How to manage your time and stay focused when you work remotely

How to manage your time and stay focused when you work remotely

Working from a home office offers many appealing benefits. You skip the rush hour commute and working a traditional 9-to-5 is optional.

  • With no geographical limits, you can serve more clients.
  • No interruptions from co-workers.
  • Flexible schedule that lets you integrate life and work.
  • Fewer overhead expenses – your home office is a tax advantage write-off. No commute expenses or building a substantial “work” wardrobe.

Like anything, pros and cons exist. Some accounting professionals who attempt to work at home soon realize it doesn’t suit their personality.

Productivity pitfalls

Whether you’re in an office cubicle, at home or on the other side of the world, your work still needs to be done. Some basic planning helps you avoid the drawbacks that affect productivity. No matter where you work, your deadlines and commitments remain your responsibility.

If you decide to work remotely, then watch out for these productivity challenges.

  • Distractions. Email notifications, text messages and social media can easily disrupt your concentration. It can take 20 minutes (or more) to regain your flow of concentration. It’s okay to turn off notifications when you’re working.
  • Lack of Structure. You set your own schedule. Do you possess the discipline to sit down at your desk and get to work when no one is watching? How can you create your own structure and then follow through with your plan? Plus, you’ll want to set some guidelines for those times when you’re not the only one in the house.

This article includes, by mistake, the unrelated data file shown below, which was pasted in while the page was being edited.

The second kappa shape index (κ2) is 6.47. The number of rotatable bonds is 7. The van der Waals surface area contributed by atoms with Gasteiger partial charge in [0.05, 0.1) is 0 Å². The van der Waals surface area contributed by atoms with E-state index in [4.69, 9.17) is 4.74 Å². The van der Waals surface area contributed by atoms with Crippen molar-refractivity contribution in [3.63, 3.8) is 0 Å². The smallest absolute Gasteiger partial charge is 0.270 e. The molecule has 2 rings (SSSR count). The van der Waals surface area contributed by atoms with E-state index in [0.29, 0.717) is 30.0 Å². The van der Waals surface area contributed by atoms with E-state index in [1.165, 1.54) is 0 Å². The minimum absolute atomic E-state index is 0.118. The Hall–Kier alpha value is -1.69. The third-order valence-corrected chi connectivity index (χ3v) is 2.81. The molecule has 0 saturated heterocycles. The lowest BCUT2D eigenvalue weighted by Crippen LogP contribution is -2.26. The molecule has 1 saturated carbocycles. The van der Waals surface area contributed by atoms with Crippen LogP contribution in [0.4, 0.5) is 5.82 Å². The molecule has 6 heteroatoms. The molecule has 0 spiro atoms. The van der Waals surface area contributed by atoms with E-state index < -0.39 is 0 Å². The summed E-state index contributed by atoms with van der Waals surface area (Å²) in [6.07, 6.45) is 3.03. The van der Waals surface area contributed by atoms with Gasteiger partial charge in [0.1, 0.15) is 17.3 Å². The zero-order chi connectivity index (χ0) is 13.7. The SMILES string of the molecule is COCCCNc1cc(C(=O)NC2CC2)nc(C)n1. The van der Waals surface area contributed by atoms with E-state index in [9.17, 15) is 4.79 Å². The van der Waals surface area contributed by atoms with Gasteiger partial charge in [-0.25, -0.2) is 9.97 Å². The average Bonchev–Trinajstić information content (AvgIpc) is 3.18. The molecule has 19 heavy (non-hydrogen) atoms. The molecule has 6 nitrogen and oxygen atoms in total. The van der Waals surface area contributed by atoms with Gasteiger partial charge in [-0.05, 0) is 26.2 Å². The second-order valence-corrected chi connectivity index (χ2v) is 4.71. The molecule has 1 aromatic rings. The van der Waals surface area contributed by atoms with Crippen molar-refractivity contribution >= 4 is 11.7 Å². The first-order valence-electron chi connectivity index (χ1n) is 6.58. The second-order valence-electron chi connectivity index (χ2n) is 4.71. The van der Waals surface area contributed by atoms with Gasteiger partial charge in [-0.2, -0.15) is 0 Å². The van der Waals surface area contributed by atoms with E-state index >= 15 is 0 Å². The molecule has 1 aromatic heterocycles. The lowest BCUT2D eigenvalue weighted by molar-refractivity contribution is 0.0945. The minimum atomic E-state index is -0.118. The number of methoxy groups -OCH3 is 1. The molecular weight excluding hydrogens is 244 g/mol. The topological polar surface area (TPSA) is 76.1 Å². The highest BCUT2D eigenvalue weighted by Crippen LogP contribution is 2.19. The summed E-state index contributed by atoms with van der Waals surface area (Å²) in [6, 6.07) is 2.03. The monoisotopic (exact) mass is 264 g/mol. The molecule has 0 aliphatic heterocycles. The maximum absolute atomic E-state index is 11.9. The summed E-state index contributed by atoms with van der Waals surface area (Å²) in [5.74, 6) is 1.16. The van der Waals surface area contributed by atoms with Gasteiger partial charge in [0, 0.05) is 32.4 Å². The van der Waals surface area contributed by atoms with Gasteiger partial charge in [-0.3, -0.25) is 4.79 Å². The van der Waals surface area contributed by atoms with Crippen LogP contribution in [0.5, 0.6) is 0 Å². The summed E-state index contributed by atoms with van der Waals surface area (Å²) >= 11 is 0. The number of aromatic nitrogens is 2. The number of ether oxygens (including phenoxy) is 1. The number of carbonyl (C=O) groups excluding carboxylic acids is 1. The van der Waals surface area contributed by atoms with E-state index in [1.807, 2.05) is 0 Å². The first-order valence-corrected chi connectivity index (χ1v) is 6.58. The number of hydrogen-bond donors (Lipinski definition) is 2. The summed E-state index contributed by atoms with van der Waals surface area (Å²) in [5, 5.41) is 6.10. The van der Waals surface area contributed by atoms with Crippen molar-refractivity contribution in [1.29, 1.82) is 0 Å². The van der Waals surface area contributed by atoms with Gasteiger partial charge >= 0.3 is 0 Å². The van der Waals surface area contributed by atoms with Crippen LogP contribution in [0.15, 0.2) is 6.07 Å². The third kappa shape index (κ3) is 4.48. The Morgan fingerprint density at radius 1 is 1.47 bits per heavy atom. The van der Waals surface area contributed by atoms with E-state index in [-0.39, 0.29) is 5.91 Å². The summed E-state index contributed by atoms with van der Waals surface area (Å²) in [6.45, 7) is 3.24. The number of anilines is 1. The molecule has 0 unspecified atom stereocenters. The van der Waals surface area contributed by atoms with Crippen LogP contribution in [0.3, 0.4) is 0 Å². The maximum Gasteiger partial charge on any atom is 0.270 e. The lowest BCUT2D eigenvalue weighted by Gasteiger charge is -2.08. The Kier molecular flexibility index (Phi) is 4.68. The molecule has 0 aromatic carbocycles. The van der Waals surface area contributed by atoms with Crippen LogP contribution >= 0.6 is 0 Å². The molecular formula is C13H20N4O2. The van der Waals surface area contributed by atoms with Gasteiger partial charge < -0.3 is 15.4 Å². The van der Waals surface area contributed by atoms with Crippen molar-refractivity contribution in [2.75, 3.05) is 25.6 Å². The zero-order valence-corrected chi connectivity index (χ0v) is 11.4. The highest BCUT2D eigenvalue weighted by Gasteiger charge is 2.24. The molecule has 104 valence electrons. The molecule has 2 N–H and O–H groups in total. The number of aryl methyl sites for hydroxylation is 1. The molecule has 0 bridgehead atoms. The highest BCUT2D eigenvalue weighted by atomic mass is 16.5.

• Follow through. Remember to finish what you start. Find the right tools, like QuickBooks® Online, to help you manage and track your work.
  • No prioritization. Without prioritization you end up missing deadlines. You’ll find yourself rushing to complete important tasks because you let them slide.
  • Multitasking. Yes, you’re the boss and in charge of everything. Multitasking, however, isn’t the answer. Studies reveal that multitasking actually slows you down.
  • Non-Work chores. Allowing non-work chores to enter your work time is a productivity killer. You would never leave the office to hang up your laundry. Save home chores for “after work” hours.
  • Chasing squirrels. Minutes can quickly turn into hours when you start surfing the Internet. Although you were researching something on your computer, one link led to another.
  • Wrong setup. An uncomfortable work chair or slow Internet connection affects your productivity. When your workspace isn’t comfortable, it’s difficult to spend any length of time there. One client set her workstation in the living room but family life interrupted her concentration, especially when working on more complicated projects. She eventually turned a spare bedroom into a home office.
  • Questions. An accounting professional whom I worked with closely missed talking with co-workers about accounting procedures. He realized they were a valuable resource. So he gradually developed a remote network with other accounting professionals to fill that gap.

In order for your remote work to be successful, plan to minimize the distractions and create a structure that fits your lifestyle.

Work focus solutions

Remote work offers many benefits for accounting professionals. However, it requires structure, initiative and discipline. Decide whether your entire accounting practice is virtual or simply a part of it.